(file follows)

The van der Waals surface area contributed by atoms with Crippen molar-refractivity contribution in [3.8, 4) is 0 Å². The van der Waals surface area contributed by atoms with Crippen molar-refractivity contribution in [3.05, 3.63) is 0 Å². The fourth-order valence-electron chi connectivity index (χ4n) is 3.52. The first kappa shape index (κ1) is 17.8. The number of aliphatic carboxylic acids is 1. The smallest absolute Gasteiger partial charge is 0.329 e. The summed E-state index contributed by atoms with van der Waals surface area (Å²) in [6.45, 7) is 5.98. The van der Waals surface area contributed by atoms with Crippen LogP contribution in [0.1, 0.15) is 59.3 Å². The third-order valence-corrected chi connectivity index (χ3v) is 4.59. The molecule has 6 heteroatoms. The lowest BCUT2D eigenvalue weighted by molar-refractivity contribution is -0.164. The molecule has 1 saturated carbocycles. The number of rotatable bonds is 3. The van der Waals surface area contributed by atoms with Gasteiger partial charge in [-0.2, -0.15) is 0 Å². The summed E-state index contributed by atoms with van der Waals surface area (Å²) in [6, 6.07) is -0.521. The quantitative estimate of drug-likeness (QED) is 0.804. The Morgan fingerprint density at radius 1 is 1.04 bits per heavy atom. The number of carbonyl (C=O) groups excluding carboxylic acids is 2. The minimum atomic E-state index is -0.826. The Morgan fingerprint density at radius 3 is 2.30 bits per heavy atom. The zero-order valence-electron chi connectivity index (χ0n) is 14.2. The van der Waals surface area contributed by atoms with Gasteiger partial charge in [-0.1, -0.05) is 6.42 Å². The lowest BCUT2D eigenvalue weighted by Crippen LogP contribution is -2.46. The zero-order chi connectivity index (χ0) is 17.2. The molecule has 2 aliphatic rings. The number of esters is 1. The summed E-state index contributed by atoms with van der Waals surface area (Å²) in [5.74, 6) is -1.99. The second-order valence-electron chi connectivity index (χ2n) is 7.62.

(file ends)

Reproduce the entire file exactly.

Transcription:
The van der Waals surface area contributed by atoms with Crippen molar-refractivity contribution in [3.8, 4) is 0 Å². The van der Waals surface area contributed by atoms with Crippen molar-refractivity contribution in [3.05, 3.63) is 0 Å². The fourth-order valence-electron chi connectivity index (χ4n) is 3.52. The first kappa shape index (κ1) is 17.8. The number of aliphatic carboxylic acids is 1. The smallest absolute Gasteiger partial charge is 0.329 e. The summed E-state index contributed by atoms with van der Waals surface area (Å²) in [6.45, 7) is 5.98. The van der Waals surface area contributed by atoms with Crippen LogP contribution in [0.1, 0.15) is 59.3 Å². The third-order valence-corrected chi connectivity index (χ3v) is 4.59. The molecule has 6 heteroatoms. The lowest BCUT2D eigenvalue weighted by molar-refractivity contribution is -0.164. The molecule has 1 saturated carbocycles. The number of rotatable bonds is 3. The van der Waals surface area contributed by atoms with Gasteiger partial charge in [-0.2, -0.15) is 0 Å². The summed E-state index contributed by atoms with van der Waals surface area (Å²) in [6, 6.07) is -0.521. The quantitative estimate of drug-likeness (QED) is 0.804. The Morgan fingerprint density at radius 1 is 1.04 bits per heavy atom. The number of carbonyl (C=O) groups excluding carboxylic acids is 2. The minimum atomic E-state index is -0.826. The Morgan fingerprint density at radius 3 is 2.30 bits per heavy atom. The zero-order valence-electron chi connectivity index (χ0n) is 14.2. The van der Waals surface area contributed by atoms with Gasteiger partial charge in [-0.1, -0.05) is 6.42 Å². The lowest BCUT2D eigenvalue weighted by Crippen LogP contribution is -2.46. The zero-order chi connectivity index (χ0) is 17.2. The molecule has 2 aliphatic rings. The number of esters is 1. The summed E-state index contributed by atoms with van der Waals surface area (Å²) in [5.74, 6) is -1.99. The second-order valence-electron chi connectivity index (χ2n) is 7.62.